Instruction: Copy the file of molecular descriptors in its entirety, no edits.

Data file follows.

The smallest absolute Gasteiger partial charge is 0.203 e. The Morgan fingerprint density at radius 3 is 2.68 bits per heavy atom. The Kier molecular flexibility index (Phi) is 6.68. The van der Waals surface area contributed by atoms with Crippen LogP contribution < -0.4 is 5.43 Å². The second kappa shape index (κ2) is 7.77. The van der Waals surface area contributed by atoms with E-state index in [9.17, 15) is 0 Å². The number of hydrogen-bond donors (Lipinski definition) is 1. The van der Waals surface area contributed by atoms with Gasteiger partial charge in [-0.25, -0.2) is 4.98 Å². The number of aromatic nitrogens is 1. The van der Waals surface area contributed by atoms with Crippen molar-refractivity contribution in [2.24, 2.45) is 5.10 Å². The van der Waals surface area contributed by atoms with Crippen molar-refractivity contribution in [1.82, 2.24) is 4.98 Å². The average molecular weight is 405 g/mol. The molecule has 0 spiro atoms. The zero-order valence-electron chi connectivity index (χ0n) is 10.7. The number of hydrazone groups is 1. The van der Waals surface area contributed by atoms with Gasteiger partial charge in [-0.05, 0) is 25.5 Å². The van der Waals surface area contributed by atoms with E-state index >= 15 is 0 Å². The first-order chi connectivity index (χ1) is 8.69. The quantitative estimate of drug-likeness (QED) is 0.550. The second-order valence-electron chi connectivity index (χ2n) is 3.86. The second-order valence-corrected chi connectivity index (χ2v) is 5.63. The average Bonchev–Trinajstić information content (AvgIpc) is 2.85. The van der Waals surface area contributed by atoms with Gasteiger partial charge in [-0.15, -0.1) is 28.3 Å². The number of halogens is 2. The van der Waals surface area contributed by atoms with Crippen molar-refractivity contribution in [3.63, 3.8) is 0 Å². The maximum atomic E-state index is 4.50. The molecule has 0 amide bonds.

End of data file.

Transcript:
The smallest absolute Gasteiger partial charge is 0.203 e. The Morgan fingerprint density at radius 3 is 2.68 bits per heavy atom. The Kier molecular flexibility index (Phi) is 6.68. The van der Waals surface area contributed by atoms with Crippen LogP contribution < -0.4 is 5.43 Å². The second kappa shape index (κ2) is 7.77. The van der Waals surface area contributed by atoms with E-state index in [9.17, 15) is 0 Å². The number of hydrogen-bond donors (Lipinski definition) is 1. The van der Waals surface area contributed by atoms with Gasteiger partial charge in [-0.25, -0.2) is 4.98 Å². The number of aromatic nitrogens is 1. The van der Waals surface area contributed by atoms with Crippen molar-refractivity contribution in [2.24, 2.45) is 5.10 Å². The van der Waals surface area contributed by atoms with Crippen molar-refractivity contribution in [1.82, 2.24) is 4.98 Å². The average molecular weight is 405 g/mol. The molecule has 0 spiro atoms. The zero-order valence-electron chi connectivity index (χ0n) is 10.7. The number of hydrazone groups is 1. The van der Waals surface area contributed by atoms with Gasteiger partial charge in [-0.05, 0) is 25.5 Å². The van der Waals surface area contributed by atoms with E-state index >= 15 is 0 Å². The first-order chi connectivity index (χ1) is 8.69. The quantitative estimate of drug-likeness (QED) is 0.550. The second-order valence-electron chi connectivity index (χ2n) is 3.86. The second-order valence-corrected chi connectivity index (χ2v) is 5.63. The average Bonchev–Trinajstić information content (AvgIpc) is 2.85. The van der Waals surface area contributed by atoms with Gasteiger partial charge in [-0.15, -0.1) is 28.3 Å². The number of halogens is 2. The van der Waals surface area contributed by atoms with Crippen molar-refractivity contribution in [3.63, 3.8) is 0 Å². The maximum atomic E-state index is 4.50. The molecule has 0 amide bonds.